Overview of the Regulations
The Agency Workers Regulations, “AWR”, came into force on 1 October 2011 and implemented the 2008 EU temporary agency work directive in the UK. They gave both full and part-time temporary agency workers the same basic rights as those on permanent contracts of employment in a comparable role.
Equal treatment, after the initial qualifying period of twelve weeks in the same assignment, covers pay and working conditions including overtime, breaks, rest periods and annual leave.
This is in addition to the basic rights awarded to all agency workers regardless of circumstance. Such rights extend from entitlement to the National Minimum Wage and Statutory Sick Pay, to access to shared facilities and freedom from discrimination under equality legislation.
In HMRC’s own words:
‘An agency worker (A) shall be entitled to the same basic working and employment conditions as A would be entitled to for doing the same job had A been recruited by the hirer.’
The regulations also forbid recruitment agencies from charging fees to prospective workers for searching for or finding them suitable employment.
The Qualifying Period
The qualifying period can be either extended (‘paused’) or reset to zero in certain circumstances, delaying the date at which equal treatment must begin. A break of six weeks or less within the same role can constitute a pause, however any longer (except for maternity/paternity leave or due to sickness or injury) renders any previous time that counted towards the qualifying period obsolete.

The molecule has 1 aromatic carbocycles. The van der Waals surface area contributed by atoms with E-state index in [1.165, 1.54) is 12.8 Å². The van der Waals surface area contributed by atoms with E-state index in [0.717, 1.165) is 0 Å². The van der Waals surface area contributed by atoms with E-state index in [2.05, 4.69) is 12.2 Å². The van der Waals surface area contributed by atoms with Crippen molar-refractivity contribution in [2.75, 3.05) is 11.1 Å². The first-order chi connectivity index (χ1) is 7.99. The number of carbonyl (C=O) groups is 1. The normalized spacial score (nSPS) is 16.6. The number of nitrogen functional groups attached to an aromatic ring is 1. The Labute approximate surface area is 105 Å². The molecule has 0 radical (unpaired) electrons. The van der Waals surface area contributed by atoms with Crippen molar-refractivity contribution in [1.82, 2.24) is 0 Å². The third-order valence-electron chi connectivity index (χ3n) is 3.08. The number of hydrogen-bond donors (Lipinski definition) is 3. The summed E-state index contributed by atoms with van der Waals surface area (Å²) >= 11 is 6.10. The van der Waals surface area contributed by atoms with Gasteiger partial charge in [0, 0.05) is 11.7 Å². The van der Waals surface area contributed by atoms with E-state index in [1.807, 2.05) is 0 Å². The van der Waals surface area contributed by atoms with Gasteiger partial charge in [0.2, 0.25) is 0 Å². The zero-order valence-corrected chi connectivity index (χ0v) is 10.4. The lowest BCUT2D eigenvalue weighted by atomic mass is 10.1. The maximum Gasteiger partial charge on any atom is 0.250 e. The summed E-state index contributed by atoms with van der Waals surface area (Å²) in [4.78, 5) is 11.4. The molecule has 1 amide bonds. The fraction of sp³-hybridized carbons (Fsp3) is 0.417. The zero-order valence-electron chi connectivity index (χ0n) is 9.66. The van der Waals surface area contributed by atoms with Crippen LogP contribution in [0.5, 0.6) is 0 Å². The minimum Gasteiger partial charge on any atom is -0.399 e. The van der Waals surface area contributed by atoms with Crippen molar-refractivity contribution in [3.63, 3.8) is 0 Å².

Similarly, the period reverts to zero if an agency worker moves to a new assignment with a new hirer, or if they remain with the same hirer but take on a ‘substantially different’ role requiring alternate skills, training or a change in working hours.
Permanent Contract of Employment
An agency may offer permanent contracts of employment, entitling workers to pay between jobs or assignments. Such workers are employees of the agency and do not qualify for equal pay, however they are entitled to all other specified terms following the twelve week qualifying period.
If an agency wishes to terminate the contract then it is liable for four weeks’ pay between assignments and the worker may be subject to both notice and redundancy pay.
This contrasts with a worker placed in a permanent position within a company. In this instance the employment contract is likely to be with the hiring company itself rather than the agency, and as such, workers should have the same rights as the other permanent employees. Essentially, there should be no distinction between the two.
‘Workers’ as opposed to ‘Employees’
Temporary agency workers are not entitled to redundancy pay or to claim unfair dismissal. Such rights are reserved for ‘employees’ rather than ‘workers’ as made clear within the legislation.
Professional contractors engaged through Smart Pay will be exempt from the AWR.